More than 6 billion people live outside industrialized countries and have insufficient access to cardiac surgery. Given the recently confirmed high prevailing mortality for rheumatic heart disease in many of these countries together with increasing numbers of patients needing interventions for lifestyle diseases due to an accelerating epidemiological transition, a significant need for cardiac surgery could be assumed. Yet, need estimates were largely based on extrapolated screening studies while true service levels remained unknown. A multi-author effort representing 16 high-, middle-, and low-income countries was undertaken to narrow the need assessment for cardiac surgery including rheumatic and lifestyle cardiac diseases as well as congenital heart disease on the basis of existing data deduction. Actual levels of cardiac surgery were determined in each of these countries on the basis of questionnaires, national databases, or annual reports of national societies. Need estimates range from 200 operations per million in low-income countries that are nonendemic for rheumatic heart disease to >1,000 operations per million in high-income countries representing the end of the epidemiological transition. Actually provided levels of cardiac surgery range from 0.5 per million in the assessed low- and lower-middle income countries (average 107 ± 113 per million; representing a population of 1.6 billion) to 500 in the upper-middle-income countries (average 270 ± 163 per million representing a population of 1.9 billion). By combining need estimates with the assessment of de facto provided levels of cardiac surgery, it emerged that a significant degree of underdelivery of often lifesaving open heart surgery does not only prevail in low-income countries but is also disturbingly high in middle-income countries.
To determine the prevalence of visual impairment and blindness and related factors in the 1- to 90-year-old urban population of Mashhad.
In this cross-sectional study of 1- to 90-year-old residents of Mashhad, in northeastern Iran, sampling was done through random stratified cluster sampling (120 clusters). After selecting the samples and their participation in the study, all subjects had vision testing including measurement of visual acuity and refraction, as well as examinations with the slit-lamp and ophthalmoscopy. Visual impairment (primary outcomes) was defined as a visual acuity worse than of 0.5 logMAR (20/60) in the better eye.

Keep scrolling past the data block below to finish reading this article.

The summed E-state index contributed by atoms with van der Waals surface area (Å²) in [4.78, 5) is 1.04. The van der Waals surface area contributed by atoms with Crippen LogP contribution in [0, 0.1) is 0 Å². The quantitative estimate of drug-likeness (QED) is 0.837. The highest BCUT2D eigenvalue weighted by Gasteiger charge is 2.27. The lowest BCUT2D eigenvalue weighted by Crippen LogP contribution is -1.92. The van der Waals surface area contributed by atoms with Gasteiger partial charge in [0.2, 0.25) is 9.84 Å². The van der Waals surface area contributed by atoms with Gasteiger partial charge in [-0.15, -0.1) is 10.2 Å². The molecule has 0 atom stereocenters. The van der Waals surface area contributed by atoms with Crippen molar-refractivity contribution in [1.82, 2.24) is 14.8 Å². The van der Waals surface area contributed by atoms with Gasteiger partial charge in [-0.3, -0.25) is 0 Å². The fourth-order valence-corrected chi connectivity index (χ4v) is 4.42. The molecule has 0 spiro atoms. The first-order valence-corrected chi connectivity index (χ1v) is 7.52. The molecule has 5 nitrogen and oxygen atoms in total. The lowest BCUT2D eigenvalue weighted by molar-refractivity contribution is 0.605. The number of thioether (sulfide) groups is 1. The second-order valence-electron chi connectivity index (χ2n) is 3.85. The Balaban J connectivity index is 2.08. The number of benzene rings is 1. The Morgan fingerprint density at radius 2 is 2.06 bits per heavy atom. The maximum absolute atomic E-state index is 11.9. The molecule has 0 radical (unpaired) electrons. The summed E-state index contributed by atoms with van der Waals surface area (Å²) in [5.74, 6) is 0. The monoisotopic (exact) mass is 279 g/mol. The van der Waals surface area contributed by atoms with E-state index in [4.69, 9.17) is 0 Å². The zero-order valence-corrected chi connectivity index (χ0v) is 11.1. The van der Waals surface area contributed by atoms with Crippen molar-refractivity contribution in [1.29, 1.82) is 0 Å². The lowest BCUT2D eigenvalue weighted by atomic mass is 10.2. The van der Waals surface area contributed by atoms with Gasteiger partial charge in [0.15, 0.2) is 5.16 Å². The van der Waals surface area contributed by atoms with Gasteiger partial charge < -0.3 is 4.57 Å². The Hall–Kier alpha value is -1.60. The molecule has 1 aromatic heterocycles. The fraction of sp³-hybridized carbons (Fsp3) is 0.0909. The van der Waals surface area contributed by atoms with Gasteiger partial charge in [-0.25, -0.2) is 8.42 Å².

Of the 4453 selected persons, 3132 (70.4%) participated in the study. The prevalence of visual impairment based on presenting vision and best-corrected vision was 3.95% (95% confidence interval [CI]: 3.13–4.77) and 2.23 (95% CI: 1.54–2.91), respectively. The prevalence of presenting visual impairment increased from 1.59% in children under 5 years of age to 43.59% in people older than 65 years of age; these figures were respectively 1.59% and 42.31% based on corrected visual acuity. In the logistic regression model, older age (OR = 1.06, 95% CI: 1.04–1.07, P < 0.001), higher education (OR = 0.16, 95% CI: 0.06–0.38, P < 0.001), and low income (OR = 1.36, 95% CI: 1.21–1.72, P < 0.001) correlated with impaired sight. Based on presenting vision and best-corrected vision, the prevalence of blindness was 0.86% (95% CI: 0.51–1.22) and 0.32% (95% CI: 0.1–0.55). The most common causes of visual impairment were uncorrected refractive error (41.8%) and cataract (20%).
According to our findings, the prevalence of visual impairment was intermediate in comparison with other studies. The prevalence of visual impairment in our study was similar to the global average; however, it was markedly high at older ages. Nonetheless, refractive errors and cataracts remain as the main causes of impaired vision and blindness in this population, while these two conditions are easily treatable with correction or surgery.